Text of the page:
The Royal College of Art in London was an important centre by the early 1960s, producing a number of artists who shared enthusiasm for mass culture. The sources for their work ranged from American food packaging and advertising to games machines and media icons such as Marilyn Monroe.
The younger artists set about breaking down hierarchies between ‘high’ and ‘low’ art in technique as well as subject matter. They invented a new vocabulary for painting, informed by a productive flow of ideas between different departments at the Royal College. Their immediate public appeal is demonstrated by a BBC TV documentary called Pop Goes the Easel, first screened in 1962.
This painting refers to the imported Philip Morris brand, showing Smith’s preoccupation with all things American. It exploits the three-dimensional form of cigarette packets, challenging the conventional flatness of painting. Its vast scale has the impact of billboard advertising or widescreen movies.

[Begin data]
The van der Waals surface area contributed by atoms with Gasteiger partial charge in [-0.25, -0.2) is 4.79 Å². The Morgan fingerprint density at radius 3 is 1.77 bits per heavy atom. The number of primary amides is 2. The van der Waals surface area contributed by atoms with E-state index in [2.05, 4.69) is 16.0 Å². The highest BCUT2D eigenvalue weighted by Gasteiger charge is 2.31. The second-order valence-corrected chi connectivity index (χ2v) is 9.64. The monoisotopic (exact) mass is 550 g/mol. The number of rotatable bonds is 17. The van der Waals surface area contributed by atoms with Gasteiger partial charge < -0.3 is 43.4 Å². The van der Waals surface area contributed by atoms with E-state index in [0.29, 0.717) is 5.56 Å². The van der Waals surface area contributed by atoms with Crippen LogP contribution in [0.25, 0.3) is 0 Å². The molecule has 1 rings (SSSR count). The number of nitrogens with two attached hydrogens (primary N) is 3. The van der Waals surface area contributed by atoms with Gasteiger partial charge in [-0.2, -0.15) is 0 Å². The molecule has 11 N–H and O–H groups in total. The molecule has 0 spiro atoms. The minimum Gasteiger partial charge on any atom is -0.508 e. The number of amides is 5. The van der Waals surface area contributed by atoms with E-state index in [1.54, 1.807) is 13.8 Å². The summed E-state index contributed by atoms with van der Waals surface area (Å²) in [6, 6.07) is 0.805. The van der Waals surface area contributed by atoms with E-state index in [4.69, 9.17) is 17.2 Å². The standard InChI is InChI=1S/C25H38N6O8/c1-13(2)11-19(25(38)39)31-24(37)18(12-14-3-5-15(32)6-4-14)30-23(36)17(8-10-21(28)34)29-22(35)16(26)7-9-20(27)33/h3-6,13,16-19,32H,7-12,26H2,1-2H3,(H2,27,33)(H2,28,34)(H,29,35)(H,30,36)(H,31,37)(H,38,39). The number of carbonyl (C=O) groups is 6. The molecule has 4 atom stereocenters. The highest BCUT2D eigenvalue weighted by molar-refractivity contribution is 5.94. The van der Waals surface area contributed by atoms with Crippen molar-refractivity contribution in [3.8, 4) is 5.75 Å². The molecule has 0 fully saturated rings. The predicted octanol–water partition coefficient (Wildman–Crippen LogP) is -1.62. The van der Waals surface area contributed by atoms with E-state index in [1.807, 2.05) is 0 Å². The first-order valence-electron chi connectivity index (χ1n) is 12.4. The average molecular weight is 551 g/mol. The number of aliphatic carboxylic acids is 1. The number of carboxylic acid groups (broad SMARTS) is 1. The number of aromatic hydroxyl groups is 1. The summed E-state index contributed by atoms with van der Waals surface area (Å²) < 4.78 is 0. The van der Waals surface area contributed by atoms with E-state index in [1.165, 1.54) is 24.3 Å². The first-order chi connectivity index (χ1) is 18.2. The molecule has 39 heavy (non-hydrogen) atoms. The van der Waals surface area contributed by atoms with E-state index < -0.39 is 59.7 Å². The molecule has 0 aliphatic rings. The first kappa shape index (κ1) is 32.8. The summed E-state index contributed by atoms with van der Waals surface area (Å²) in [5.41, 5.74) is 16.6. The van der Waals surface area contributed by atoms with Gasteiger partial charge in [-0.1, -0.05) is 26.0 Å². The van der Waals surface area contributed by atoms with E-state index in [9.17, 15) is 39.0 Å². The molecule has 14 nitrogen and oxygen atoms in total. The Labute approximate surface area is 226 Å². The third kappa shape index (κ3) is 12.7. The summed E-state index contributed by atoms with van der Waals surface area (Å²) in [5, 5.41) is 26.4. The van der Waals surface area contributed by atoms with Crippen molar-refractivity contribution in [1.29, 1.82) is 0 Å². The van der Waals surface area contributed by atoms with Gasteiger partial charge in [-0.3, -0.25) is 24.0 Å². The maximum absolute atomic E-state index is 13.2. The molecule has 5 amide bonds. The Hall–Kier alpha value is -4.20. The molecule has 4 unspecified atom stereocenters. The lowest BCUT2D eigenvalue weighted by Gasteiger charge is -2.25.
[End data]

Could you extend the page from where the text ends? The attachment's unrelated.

Tilson used craft techniques to create wooden constructions such as Vox Box, inspired by the playful and bold imagery of children’s puzzles and toy packaging. This work shows an open mouth filled with comic-like exclamation marks.
This painting expresses Boshier’s concern with the manipulation of the viewer by advertising media. A man is represented as nothing more than a depersonalised piece in a semi-abstract jigsaw, literally fused with toothpaste, a typical mass consumer product. According to the artist, ‘it represents me (us), the spectator, participant, player, or cog-in-the-wheel - the amorphous’.
The Entertainment Machine is a depiction of a fruit machine that, at first glance, recalls contemporary abstract painting. Peter Phillips said, ‘My awareness of machines, advertising and mass communication is probably not in the same sense as an older generation. I’ve been conditioned by them and grew up with it all and use it without a second thought’.